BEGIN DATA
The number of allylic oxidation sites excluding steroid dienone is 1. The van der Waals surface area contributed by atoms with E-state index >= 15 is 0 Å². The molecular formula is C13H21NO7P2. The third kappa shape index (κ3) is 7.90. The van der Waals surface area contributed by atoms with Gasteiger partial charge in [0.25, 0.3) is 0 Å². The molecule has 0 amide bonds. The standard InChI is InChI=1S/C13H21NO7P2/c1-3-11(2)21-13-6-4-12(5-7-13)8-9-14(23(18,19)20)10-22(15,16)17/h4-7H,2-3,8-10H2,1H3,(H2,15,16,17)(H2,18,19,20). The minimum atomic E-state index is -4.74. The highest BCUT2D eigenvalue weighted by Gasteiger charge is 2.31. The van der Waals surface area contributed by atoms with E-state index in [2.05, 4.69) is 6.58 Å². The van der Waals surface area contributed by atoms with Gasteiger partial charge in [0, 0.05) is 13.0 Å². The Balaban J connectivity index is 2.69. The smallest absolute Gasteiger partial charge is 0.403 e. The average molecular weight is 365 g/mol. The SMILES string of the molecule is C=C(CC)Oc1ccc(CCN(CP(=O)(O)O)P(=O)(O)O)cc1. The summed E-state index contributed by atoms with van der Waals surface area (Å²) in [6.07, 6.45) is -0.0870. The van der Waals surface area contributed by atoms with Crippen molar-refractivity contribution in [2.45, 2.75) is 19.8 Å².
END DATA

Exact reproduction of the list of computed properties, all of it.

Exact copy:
The number of allylic oxidation sites excluding steroid dienone is 1. The van der Waals surface area contributed by atoms with E-state index >= 15 is 0 Å². The molecular formula is C13H21NO7P2. The third kappa shape index (κ3) is 7.90. The van der Waals surface area contributed by atoms with Gasteiger partial charge in [0.25, 0.3) is 0 Å². The molecule has 0 amide bonds. The standard InChI is InChI=1S/C13H21NO7P2/c1-3-11(2)21-13-6-4-12(5-7-13)8-9-14(23(18,19)20)10-22(15,16)17/h4-7H,2-3,8-10H2,1H3,(H2,15,16,17)(H2,18,19,20). The minimum atomic E-state index is -4.74. The highest BCUT2D eigenvalue weighted by Gasteiger charge is 2.31. The van der Waals surface area contributed by atoms with E-state index in [2.05, 4.69) is 6.58 Å². The van der Waals surface area contributed by atoms with Gasteiger partial charge in [0, 0.05) is 13.0 Å². The Balaban J connectivity index is 2.69. The smallest absolute Gasteiger partial charge is 0.403 e. The average molecular weight is 365 g/mol. The SMILES string of the molecule is C=C(CC)Oc1ccc(CCN(CP(=O)(O)O)P(=O)(O)O)cc1. The summed E-state index contributed by atoms with van der Waals surface area (Å²) in [6.07, 6.45) is -0.0870. The van der Waals surface area contributed by atoms with Crippen molar-refractivity contribution in [2.45, 2.75) is 19.8 Å².